Peter O'Toole's new role: Raucous autobiographer

May 14, 1993|By Dallas Morning News

"Don't ever tangle with a Texan," an American friend told Peter O'Toole on his first trip to the States. Actually, he used a shorter, more expressive verb. But the advice impressed the British actor so much that he flew to Texas the first chance he got.

"I stayed with some chums of a chum (in Paris, Texas)," Mr. O'Toole said on a recent visit to Dallas. "And we just bowled about. We went to see the Red River. We came to Dallas. Just to get a little whiff. Flying here was extraordinary. I looked at some of the fields, and they were the size of Ireland."

That was nearly 20 years ago. In late April, the flamboyant star returned to hype his memoir "Loitering with Intent: The Child" (Hyperion: $21.95). A line by puckish "Dave" star Kevin Kline inspired the title: "We do the acting for nothing," the American told the author. "It's the loitering with intent that we get paid for."

Looking like a pale, dapper, slightly blown tulip, the actor poured himself a late afternoon cup of English Breakfast Tea and rammed an untipped Gauloise into a black holder. When the French cigarette popped out on his shirtfront, he casually swept away the ashes with a pallid hand and poked it back in. After all those years on stage, he passes off the flub with studied grace.

Mr. O'Toole may call himself "a creaky 60-year-old," but he still moves like a willowy panther. At the interview, he was charming though mildly aggrieved at having left his copy of anthropologist Richard Leakey's "Origins Reconsidered" and a paperback Oxford dictionary on the plane. "It's a rather complicated book," he explains. "And you have to glance at the dictionary every moment."

His fans knew he can play an obsessed king, a mad baronet and drunk old actor. They knew that he once tore through five uncut acts of "Hamlet" on stage and "broke through" playing what one British critic called "an unmade Bedouin" in "Lawrence of Arabia" on screen.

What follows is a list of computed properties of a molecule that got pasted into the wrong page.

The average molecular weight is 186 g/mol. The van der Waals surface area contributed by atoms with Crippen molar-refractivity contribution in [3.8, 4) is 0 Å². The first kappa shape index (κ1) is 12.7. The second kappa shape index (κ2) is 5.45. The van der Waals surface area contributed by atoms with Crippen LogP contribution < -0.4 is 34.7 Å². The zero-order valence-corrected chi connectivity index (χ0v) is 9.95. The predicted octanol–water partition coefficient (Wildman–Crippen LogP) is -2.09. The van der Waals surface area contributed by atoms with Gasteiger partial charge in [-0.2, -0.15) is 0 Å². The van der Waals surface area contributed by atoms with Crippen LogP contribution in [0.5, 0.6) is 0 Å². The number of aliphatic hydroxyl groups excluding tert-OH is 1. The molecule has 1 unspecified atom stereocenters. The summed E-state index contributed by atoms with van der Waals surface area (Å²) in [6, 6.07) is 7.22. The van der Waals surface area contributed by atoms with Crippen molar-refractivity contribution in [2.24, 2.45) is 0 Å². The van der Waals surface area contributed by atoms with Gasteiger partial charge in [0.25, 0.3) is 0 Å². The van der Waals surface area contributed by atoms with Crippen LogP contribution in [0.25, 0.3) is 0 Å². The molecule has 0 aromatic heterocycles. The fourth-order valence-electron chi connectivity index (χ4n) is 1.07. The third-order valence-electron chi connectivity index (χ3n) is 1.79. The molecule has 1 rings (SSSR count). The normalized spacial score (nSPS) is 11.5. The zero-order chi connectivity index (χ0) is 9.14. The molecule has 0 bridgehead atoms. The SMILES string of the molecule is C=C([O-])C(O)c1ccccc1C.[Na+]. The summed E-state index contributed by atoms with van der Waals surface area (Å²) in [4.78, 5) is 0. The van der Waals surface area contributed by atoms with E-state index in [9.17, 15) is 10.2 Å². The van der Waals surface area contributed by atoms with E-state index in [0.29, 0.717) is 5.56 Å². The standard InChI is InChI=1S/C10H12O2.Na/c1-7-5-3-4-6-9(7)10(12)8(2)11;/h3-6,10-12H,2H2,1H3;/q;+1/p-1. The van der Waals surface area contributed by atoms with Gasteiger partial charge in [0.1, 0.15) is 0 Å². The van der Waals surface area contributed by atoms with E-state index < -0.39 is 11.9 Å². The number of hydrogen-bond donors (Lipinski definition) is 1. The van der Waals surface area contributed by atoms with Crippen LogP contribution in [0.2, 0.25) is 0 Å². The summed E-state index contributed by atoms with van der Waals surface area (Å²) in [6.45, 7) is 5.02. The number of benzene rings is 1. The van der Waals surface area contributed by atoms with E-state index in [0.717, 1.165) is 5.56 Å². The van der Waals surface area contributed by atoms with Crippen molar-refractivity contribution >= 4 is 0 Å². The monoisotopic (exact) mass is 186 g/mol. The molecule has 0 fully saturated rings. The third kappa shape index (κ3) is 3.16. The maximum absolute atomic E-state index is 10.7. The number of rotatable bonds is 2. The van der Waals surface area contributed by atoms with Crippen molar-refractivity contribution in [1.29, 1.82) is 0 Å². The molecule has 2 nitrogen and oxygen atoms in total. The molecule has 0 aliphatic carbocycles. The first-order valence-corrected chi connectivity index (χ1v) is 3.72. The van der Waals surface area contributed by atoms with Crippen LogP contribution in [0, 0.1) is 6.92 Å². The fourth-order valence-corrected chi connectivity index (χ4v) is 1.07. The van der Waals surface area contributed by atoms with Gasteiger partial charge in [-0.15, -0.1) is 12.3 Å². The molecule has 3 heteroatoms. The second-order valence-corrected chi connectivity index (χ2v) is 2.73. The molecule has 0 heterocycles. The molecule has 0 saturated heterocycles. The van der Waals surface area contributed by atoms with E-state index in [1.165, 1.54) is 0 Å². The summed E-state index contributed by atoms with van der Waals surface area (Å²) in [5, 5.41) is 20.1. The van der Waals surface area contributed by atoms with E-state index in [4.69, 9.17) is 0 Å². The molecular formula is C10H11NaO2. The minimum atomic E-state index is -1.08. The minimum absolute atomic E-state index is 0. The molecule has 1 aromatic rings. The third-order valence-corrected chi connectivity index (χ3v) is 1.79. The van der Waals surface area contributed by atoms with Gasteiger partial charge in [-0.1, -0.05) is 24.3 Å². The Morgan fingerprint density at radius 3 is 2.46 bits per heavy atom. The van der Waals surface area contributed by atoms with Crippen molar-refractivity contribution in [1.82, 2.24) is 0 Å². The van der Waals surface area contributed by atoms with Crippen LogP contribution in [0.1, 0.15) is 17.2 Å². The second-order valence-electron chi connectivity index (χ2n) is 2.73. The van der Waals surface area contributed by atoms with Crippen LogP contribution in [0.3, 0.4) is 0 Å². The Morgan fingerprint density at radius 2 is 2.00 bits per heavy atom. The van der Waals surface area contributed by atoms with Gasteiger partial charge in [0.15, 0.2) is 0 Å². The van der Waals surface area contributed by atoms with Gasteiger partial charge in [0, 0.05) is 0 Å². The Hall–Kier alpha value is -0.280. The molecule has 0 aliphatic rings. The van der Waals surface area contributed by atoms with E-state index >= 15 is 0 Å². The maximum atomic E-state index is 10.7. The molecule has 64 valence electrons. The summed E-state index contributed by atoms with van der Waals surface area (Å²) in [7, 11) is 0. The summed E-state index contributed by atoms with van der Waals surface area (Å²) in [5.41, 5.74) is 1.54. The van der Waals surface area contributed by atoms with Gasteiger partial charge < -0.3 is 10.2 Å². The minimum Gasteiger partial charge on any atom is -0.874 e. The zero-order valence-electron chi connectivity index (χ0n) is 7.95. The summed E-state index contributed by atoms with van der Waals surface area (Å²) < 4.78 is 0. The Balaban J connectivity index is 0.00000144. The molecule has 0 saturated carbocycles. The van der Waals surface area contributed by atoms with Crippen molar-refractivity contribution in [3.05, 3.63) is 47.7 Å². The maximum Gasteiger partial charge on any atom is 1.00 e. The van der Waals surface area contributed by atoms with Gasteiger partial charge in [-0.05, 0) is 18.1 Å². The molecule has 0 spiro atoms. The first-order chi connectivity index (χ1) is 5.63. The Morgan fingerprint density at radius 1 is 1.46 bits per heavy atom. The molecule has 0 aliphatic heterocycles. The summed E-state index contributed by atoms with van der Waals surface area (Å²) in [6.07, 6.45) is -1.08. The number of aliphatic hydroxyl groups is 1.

They knew that for years he had a great thirst and a gift for outrageous behavior. And that he'd lost a portion of his guts to surgery and sworn off the sauce in 1976. But what few people knew until this year was that he could write raucous prose like a wild Irish poet.

"Loitering with Intent" is not the usual star memoir. The first of a planned three-volume autobiography (The Child, The Actor, The Man) is bursting with life, a roisterous Gaelic pub of a book filled with sweet Runyonesque oddments -- his racetrack bookie dad, his loving mum, his painter friend Patrick O'Liver. "We are joined at the hip," he says.

Like Mr. O'Toole with "Origins Reconsidered," the reader could use a lexicon for his colorful language. The book is chockablock with expressions, such as "running the pasties" (playing cards) and "popped her clogs" (died).

"A lot are racing-world expressions, theater-world expressions. I love the metaphor of slang. I love popular demonic speech. Don't forget," he says, "I was reared on Abbott and Costello and The Three Stooges and Popeye. We had to translate all that, and we loved translating it. We have what Dylan Thomas called 'the barrier of a common language' in America and England. I think there's a lot of give-and-take. I think we've adopted a great number of American terms, and it's only fair that we spread it around a bit."

After all, says the avid reader, whose first American hero was Jack London's "Martin Eden," "It's a living language. It's growing. It's alive. It's vivid. I'll take anything that comes from America.

The hardest part of his own book was beginning, he says. "It was like barnacles on the keel of a boat. I wrote and wrote and wrote. I was looking for the voice, the fair voice, the honest voice. Fair to the reader, fair to me. It took me nearly a year to begin. The whole process of taking the first step. It was a search for the voice that's inside my head. After a while, I began to trust the pictures. I don't know where the words come from. But if the pictures aren't there, nothing happens."

Besides cricket (he's a recently certified coach), the actor's greatest joy is his 10-year-old son Lorcan (the Gaelic equivalent of Lawrence). The product of a tight-knit family, Mr. O'Toole waged a trans-Atlantic custody battle for the boy, who spends his school term with his father and holidays with his mother, American actress Karen Somerville.

"Loitering with Intent" has left its imprint on him, the busy actor says. "I haven't been able to calculate what yet. It's inchoate. But something's happening. Something very rare, solid is happening. don't know what, but I sense it. I trust my senses. I trust my intuition. I'm looking at things in a slightly different way. Above all, I'm enjoying writing. It's a love affair. And they aren't always easy, are they?"

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